Mobile vaccination clinic for reaching a South Dakota reservation

The Pine Ridge Reservation, home to over 14,000 Oglala Sioux and other tribal members, encompasses two million acres in southwestern South Dakota. Access to healthcare services is limited due to a lack of medical professionals, as well as a shortage of transportation. Shannon County, which includes much of the reservation, is the second-poorest county in the nation. With the threat of a challenging 2009/2010 flu season looming, this population was considered at high risk for experiencing severe negative health outcomes.

Indian Health Services, Oglala Tribal Health, Rapid City Regional Health, and the South Dakota Departments of Health and Social Services joined forces to obtain a grant from the Centers for Medicaid and Medicare Services (CMS) office of the US Department of Health and Human Services (HHS) to develop a mobile medical clinic to provide services to pregnant women and children on the reservation. The mobile unit and staff are part of a two year, $1.6 million grant intended to reduce the non-emergent use of the emergency room. Future plans include using third-party payments to support the cost of staff and other operational expenses of the mobile unit.

In response to the pandemic, the mobile unit's mission expanded to administer the novel H1N1 influenza vaccine to remote reservation communities as well. Partners collaborated to ensure that the identified target populations would have access to both the novel H1N1 and seasonal flu vaccines. The mobile unit was provided vaccine through the allocation sent first to the state and then to Indian Health Services at Pine Ridge and Rapid City Regional Health offices.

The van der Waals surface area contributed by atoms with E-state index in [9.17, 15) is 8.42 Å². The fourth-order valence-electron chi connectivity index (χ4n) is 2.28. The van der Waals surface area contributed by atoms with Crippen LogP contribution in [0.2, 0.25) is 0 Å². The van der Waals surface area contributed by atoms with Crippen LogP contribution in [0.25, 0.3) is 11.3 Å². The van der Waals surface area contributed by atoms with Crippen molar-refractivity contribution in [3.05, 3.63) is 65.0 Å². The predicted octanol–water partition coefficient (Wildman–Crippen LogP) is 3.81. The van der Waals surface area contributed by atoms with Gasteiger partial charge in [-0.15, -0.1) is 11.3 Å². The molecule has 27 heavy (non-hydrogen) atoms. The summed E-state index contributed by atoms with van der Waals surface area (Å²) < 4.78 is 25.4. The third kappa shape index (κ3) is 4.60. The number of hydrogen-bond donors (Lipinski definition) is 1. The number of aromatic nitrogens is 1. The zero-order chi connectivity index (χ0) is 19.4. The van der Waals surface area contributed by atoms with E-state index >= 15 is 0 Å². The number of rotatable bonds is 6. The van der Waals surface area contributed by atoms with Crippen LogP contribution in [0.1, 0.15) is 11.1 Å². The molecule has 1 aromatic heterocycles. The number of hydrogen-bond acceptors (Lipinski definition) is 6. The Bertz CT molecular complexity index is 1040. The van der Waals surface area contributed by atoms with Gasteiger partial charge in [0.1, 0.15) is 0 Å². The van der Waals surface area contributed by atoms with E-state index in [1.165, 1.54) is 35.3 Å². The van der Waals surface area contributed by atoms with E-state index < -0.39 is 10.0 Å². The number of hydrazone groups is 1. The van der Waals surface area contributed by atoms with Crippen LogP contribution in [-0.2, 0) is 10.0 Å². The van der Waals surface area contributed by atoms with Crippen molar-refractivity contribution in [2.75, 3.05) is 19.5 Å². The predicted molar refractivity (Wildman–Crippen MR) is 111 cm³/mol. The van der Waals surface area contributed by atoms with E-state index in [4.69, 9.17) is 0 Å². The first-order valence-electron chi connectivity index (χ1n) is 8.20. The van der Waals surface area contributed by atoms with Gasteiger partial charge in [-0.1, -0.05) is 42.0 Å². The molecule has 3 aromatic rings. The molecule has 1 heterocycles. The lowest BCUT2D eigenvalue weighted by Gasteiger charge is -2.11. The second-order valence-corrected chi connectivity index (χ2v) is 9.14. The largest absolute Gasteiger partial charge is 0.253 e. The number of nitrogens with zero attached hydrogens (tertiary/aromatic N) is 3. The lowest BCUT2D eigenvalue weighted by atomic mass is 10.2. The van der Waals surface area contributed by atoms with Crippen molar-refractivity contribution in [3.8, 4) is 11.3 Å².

To advertise the service, welcoming ceremonies were held. In addition, KILI Radio Station, Voice of the Lakota Nation, helped to spread the word on the mobile unit and its vaccine distribution plans. The mobile unit also will administer vaccinations at popular local events, such as at the Lakota Nation Invitational, a huge annual tournament that draws large crowds from SD reservations.

Initial results have been successful. The Pine Ridge Reservation is comprised of nine isolated districts, some of which are more than 85 miles apart. The mobile medical clinic is able to routinely travel to schools and communities in these remote districts to administer vaccine. For example, in Red Shirt Table, a small community 50 miles from the nearest medical services, the mobile clinic gave 73 people novel H1N1 vaccinations. Many of them also were able to receive a seasonal flu vaccination as well. At the American Horse School in Allen, 70 students were vaccinated; more are scheduled to receive the H1N1 immunization during a return visit later this month. Additionally, the mobile clinic vaccinated 58 students at Porcupine School during its first immunization clinic.

While these numbers may seem small, these are very isolated schools whose families have limited access to healthcare and transportation services. With the mobile unit traveling to a different school four days a week, it is possible to deliver novel H1N1 vaccine to a significant number of people in this often underserved population.

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